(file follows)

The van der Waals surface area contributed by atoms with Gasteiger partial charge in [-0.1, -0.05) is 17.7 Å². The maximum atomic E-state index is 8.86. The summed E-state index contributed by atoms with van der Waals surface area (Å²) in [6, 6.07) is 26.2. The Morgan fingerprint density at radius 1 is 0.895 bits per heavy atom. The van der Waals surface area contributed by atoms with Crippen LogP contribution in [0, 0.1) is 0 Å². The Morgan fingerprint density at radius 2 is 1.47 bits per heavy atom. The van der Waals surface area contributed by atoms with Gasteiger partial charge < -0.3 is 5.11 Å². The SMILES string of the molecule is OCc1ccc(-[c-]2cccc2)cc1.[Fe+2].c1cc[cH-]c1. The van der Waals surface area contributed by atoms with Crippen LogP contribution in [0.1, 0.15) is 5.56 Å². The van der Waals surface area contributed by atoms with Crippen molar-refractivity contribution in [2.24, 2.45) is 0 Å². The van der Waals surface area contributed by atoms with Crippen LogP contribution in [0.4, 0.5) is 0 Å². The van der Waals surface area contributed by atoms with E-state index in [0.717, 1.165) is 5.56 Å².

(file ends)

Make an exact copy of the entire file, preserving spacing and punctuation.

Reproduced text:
The van der Waals surface area contributed by atoms with Gasteiger partial charge in [-0.1, -0.05) is 17.7 Å². The maximum atomic E-state index is 8.86. The summed E-state index contributed by atoms with van der Waals surface area (Å²) in [6, 6.07) is 26.2. The Morgan fingerprint density at radius 1 is 0.895 bits per heavy atom. The van der Waals surface area contributed by atoms with Crippen LogP contribution in [0, 0.1) is 0 Å². The Morgan fingerprint density at radius 2 is 1.47 bits per heavy atom. The van der Waals surface area contributed by atoms with Gasteiger partial charge < -0.3 is 5.11 Å². The SMILES string of the molecule is OCc1ccc(-[c-]2cccc2)cc1.[Fe+2].c1cc[cH-]c1. The van der Waals surface area contributed by atoms with Crippen LogP contribution in [0.1, 0.15) is 5.56 Å². The van der Waals surface area contributed by atoms with Crippen molar-refractivity contribution in [2.24, 2.45) is 0 Å². The van der Waals surface area contributed by atoms with Crippen LogP contribution in [0.4, 0.5) is 0 Å². The van der Waals surface area contributed by atoms with E-state index in [0.717, 1.165) is 5.56 Å².